This community-focused programming is important. Screen Australia's Head of First Nations, Angela Bates, felt it while living in Broken Hill and Alice Springs.
‘I love listening to the radio when I'm in those towns, especially community radio, because everybody knows everybody, and you often hear about stories that are really localised.’
Bates, a proud Malyangapa, Wanyawalku and Barkandji woman from Far West NSW, began her career as a trainee at the Central Australian Aboriginal Media Association (CAAMA). While essential programs such as Radio Redfern on 2SER were already on the airwaves when CAAMA started in 1982, it was the first fully-run First Nations radio station. Now, around 180 First Nations radio stations exist.
‘It's really important to have a voice and a platform for Aboriginal people to be able to talk about issues that relate to us from our perspective’, Bates says. ‘Also, it was a great way to get communications out to communities and for Aboriginal communities to broadcast in their languages.’
The hyper-localised aspect of radio also saves lives. Unlike phone signals and the internet, AM radio doesn’t collapse when too many people tune in – so during natural disasters, public service radio provides a lifeline of information and updates. The 2022 Media Content Consumption Survey Summary Report showed that even now, the FM/AM radio feature most rated as ‘very important’ was emergency warnings (51%). When looking at the net result of ‘somewhat important’ and ‘very important’, the highest rating features were music stations (81%) and local news reports (80%).
For LGBTQIA+ listeners in the 1970s and ‘80s, radio was vital as a point of connection and source of information – whether talking about police raids, AIDS vigils or Doris Day. Gaywaves went to air in 1979 as Sydney’s first gay and lesbian radio program during a time when homosexual acts between men were illegal in NSW and mainstream media rarely reported on LGBTQIA+ issues positively.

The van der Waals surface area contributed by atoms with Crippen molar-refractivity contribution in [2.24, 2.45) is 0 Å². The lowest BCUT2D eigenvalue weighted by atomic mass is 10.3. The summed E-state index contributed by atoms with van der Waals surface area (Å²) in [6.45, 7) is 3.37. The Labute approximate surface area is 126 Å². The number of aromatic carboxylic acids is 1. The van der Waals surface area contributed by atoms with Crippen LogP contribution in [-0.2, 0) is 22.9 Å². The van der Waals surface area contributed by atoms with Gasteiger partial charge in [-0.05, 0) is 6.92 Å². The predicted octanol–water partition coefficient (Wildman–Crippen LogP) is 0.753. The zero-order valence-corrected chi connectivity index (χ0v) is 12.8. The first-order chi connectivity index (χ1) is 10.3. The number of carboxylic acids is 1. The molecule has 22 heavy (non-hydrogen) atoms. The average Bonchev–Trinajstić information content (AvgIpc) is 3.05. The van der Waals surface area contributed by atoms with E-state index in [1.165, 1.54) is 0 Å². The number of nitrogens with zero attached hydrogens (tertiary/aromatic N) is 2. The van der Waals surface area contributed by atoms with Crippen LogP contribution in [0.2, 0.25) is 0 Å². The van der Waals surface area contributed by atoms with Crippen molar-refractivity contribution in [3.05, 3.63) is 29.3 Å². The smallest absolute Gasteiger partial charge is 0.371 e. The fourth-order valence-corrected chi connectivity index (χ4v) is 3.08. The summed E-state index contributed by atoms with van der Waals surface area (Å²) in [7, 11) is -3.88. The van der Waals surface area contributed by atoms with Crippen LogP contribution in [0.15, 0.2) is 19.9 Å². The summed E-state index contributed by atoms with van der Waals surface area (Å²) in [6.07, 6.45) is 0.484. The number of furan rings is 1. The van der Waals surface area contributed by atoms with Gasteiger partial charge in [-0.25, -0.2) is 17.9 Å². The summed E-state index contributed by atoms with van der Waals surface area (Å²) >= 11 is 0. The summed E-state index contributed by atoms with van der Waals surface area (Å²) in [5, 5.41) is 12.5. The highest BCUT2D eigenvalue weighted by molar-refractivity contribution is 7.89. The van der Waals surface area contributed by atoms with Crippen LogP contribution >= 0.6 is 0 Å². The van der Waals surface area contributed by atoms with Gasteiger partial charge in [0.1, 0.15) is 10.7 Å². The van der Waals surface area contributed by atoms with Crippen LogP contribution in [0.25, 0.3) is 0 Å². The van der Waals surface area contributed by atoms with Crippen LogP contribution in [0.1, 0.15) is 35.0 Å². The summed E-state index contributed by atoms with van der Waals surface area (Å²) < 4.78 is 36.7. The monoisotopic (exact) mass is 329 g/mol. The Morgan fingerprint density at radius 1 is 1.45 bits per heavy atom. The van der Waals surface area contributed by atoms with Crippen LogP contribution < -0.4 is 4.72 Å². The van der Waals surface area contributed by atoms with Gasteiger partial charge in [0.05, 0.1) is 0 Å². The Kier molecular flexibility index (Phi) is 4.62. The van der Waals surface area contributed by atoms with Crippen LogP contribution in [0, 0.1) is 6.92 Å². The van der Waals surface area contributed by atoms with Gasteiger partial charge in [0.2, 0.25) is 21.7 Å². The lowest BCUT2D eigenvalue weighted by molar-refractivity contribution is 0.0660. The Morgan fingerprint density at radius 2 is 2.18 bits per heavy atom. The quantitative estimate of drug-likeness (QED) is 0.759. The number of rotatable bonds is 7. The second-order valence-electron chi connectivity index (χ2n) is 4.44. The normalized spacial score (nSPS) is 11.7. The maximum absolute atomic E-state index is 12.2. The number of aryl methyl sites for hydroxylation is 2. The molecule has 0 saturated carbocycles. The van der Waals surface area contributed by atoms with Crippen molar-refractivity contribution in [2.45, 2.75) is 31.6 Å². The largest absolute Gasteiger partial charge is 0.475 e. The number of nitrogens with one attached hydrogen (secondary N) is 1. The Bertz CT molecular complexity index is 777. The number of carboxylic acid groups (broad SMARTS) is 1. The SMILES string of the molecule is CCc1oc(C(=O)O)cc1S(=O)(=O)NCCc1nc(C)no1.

Attitudes have changed since the ‘70s, but radio remains a tonic to the isolated – those who can't experience celebrations in person can still feel like they're there through programs like JOY 94.9’s coverage of the 2018 Sydney Gay and Lesbian Mardi Gras Parade .
The rise of community radio in Australia also explains why there have been very few illegal, unlicensed stations – called pirate radio – especially in comparison to the UK, which only legitimised community radio in 2004.
Another positive byproduct of new radio programs and stations was how they elevated the careers of voices that previously were never heard on air – with broadcasters who were First Nations, LGBTQIA+, linguistically diverse, women or young.
Lorna Clarkson is Head of Parenting and Kids Entertainment at LiSTNR and worked at youth station FBi when it launched in 2003. Unlike triple j, which is part of the ABC’s national radio network, FBi is an independent, not-for-profit community radio station with a focus on Sydney. One of its early promises was to play at least 50% Australian music content and half of that from Sydney musicians. Clarkson said many of the early broadcasters, such as Marc Fennell, Dan Ilic and Linda Marigliano, were in their teens or early 20s themselves and making the kind of radio they wanted to hear.
‘FBi nailed it... They had these raw diamonds that were given a platform to go crazy. Most of them have just gone on to do excellent stuff in podcasting, on broadcast radio, and are famous around the world’, she says.
Community radio also paved the way for what was to come. It took off in Australia thanks to FM, but the internet, digital radio and podcasting provided technology to reach out to more and more targeted, niche audiences. Listeners are now spoilt for choice on any specific topic.
That said, community radio is not going anywhere. There are currently more than 450 community station licences operating in Australia, which easily outpaces the 300 or so commercial radio station licences.
For journalist and broadcaster Sosefina Fuamoli, the power of community radio continues to endure.
‘Radio has long been a connective tissue for many communities around the world for decades; as an outlet for essential information, discovery, escapism and pure entertainment’, Fuamoli said for Radio 100. ‘Fast forwarding to more recent history, I think the impact of radio in the way it has held space for unique and independent voices, as it has been an outlet for togetherness, cannot be overstated.’
Caris Bizzaca is a journalist, writer and emerging screenwriter working on unceded Gadigal Land in Sydney. She is completing a Master of Arts in Creative Writing at UTS. Connect @carisbizzaca
Main image: Announcers in the 3ZZ Access Radio studios, 1975. NFSA title: 634483